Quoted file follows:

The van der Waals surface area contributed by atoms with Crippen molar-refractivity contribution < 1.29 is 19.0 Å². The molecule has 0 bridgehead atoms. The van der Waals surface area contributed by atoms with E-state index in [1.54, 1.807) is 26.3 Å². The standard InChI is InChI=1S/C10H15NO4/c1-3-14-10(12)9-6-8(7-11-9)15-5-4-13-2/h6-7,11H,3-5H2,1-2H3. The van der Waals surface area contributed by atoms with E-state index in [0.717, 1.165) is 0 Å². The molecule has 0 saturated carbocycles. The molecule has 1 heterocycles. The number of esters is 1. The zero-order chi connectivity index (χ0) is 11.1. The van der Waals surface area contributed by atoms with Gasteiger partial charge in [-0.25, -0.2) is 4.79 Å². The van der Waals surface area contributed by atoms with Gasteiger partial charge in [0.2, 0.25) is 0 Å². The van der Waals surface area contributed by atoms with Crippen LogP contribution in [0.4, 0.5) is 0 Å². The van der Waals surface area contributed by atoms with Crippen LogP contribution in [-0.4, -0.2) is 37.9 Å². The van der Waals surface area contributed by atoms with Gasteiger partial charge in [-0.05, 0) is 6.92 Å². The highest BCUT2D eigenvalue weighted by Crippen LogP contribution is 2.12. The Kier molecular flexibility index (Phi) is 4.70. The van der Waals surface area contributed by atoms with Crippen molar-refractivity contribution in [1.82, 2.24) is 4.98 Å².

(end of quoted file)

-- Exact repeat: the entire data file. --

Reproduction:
The van der Waals surface area contributed by atoms with Crippen molar-refractivity contribution < 1.29 is 19.0 Å². The molecule has 0 bridgehead atoms. The van der Waals surface area contributed by atoms with E-state index in [1.54, 1.807) is 26.3 Å². The standard InChI is InChI=1S/C10H15NO4/c1-3-14-10(12)9-6-8(7-11-9)15-5-4-13-2/h6-7,11H,3-5H2,1-2H3. The van der Waals surface area contributed by atoms with E-state index in [0.717, 1.165) is 0 Å². The molecule has 0 saturated carbocycles. The molecule has 1 heterocycles. The number of esters is 1. The zero-order chi connectivity index (χ0) is 11.1. The van der Waals surface area contributed by atoms with Gasteiger partial charge in [-0.25, -0.2) is 4.79 Å². The van der Waals surface area contributed by atoms with Gasteiger partial charge in [0.2, 0.25) is 0 Å². The van der Waals surface area contributed by atoms with Crippen LogP contribution in [0.4, 0.5) is 0 Å². The van der Waals surface area contributed by atoms with Crippen LogP contribution in [-0.4, -0.2) is 37.9 Å². The van der Waals surface area contributed by atoms with Gasteiger partial charge in [-0.05, 0) is 6.92 Å². The highest BCUT2D eigenvalue weighted by Crippen LogP contribution is 2.12. The Kier molecular flexibility index (Phi) is 4.70. The van der Waals surface area contributed by atoms with Crippen molar-refractivity contribution in [1.82, 2.24) is 4.98 Å².